In Mathis v. Monza, (3rd Cir., July 8, 2013), the 3rd Circuit rejected an inmate’s argument that his Establishment Clause and equal protection rights were violated by a jail’s policy allowing Restricted Housing Unit inmates to possess religious texts but not non-religious texts, and allowing them to have visits from religious advisers but not from others.
In Lewis v. Amato, 2013 U.S. Dist. LEXIS 94503 (ND NY, July 8, 2013), a New York federal district court adopted a magistrate’s recommendations (2013 U.S. Dist. LEXIS 95532, June 7, 2013) and dismissed plaintiff’s general claim that inmates in involuntary protective custody were precluded from practicing religion.
In Shields v. Foston, 2013 U.S. Dist. LEXIS 95776 (ED CA, July 9, 2013), a California federal magistrate judge recommended dismissing a Muslim inmate’s RLUIPA claim objecting to prison regulations that deny conjugal visits to inmates serving a life sentence without the possibility of parole. Plaintiff argued that the policy prevented him from consummating his marriage and making it valid under Islamic law.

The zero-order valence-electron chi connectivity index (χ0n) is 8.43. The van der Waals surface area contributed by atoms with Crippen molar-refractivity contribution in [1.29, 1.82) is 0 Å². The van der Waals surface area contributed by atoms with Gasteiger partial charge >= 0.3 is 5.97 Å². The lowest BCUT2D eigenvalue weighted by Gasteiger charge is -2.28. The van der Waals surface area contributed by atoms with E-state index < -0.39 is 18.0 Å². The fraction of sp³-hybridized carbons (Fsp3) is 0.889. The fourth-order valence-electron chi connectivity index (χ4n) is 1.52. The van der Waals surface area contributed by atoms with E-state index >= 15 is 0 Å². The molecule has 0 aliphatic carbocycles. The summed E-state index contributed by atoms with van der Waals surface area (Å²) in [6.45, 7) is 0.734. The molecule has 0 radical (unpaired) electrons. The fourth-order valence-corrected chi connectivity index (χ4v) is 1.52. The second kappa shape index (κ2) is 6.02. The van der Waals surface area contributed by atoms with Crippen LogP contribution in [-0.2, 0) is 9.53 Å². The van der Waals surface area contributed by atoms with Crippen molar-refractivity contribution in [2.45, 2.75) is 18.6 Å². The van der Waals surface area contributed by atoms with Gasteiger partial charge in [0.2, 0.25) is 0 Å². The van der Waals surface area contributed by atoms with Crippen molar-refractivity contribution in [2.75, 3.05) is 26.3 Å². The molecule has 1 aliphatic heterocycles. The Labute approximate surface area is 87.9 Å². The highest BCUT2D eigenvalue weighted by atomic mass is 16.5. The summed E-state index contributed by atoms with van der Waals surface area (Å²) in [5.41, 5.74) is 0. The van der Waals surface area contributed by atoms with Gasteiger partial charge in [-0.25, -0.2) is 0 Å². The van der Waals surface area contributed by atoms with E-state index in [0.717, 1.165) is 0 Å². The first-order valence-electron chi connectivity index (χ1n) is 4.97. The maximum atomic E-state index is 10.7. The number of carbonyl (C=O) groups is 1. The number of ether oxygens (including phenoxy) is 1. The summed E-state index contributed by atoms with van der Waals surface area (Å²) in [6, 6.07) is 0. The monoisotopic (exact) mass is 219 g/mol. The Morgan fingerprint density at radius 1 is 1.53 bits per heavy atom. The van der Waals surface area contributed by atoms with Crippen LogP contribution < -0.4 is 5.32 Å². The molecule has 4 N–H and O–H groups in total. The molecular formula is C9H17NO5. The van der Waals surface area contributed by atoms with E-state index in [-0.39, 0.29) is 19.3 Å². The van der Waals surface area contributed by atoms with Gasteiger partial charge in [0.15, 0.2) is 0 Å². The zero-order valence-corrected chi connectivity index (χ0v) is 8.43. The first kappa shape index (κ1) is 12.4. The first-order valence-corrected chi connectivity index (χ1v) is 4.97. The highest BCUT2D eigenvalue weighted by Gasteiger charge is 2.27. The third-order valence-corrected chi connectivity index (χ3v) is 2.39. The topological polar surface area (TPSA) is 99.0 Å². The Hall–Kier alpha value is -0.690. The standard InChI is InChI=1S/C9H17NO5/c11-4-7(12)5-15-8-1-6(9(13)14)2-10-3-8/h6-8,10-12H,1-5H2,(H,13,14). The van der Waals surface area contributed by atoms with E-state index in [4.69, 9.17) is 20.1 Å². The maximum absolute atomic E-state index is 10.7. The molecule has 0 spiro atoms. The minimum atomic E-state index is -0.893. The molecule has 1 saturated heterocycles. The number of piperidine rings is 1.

In Hernandez v. Pugh, 2013 U.S. Dist. LEXIS 96456 (ND OH, July 10, 2013), an Ohio federal district court denied a Jewish inmate’s motion to reconsider the court’s prior dismissal of his suit. The court held that plaintiff was not made to eat meat and dairy together in violation of Jewish law. Rather his stockpiling of meals during a fast day instead of taking the post-fast meal provided to others led to the problem.
In Handzlik v. Lain, 2013 U.S. Dist. LEXIS 96767 (ND IN, July 11, 2013) and in Bray v. Lain, 2013 U.S. Dist. LEXIS 97269 (ND IN, July 12, 2013), an Indiana federal district court permitted pre-trial detainees to proceed with their claims that the jail staff, for no legitimate reason, has intercepted books sent to them that they need to practice their religion.
In Alldred v. Keller, 2013 U.S. Dist. LEXIS 97045 (ED NC, July 11, 2013), a North Carolina federal district court permitted two Messianic Jewish inmates to proceed under RLUIPA and the 1st Amendment on their complaint that authorities denied them kosher meals as well as group worship on the Sabbath and holy days.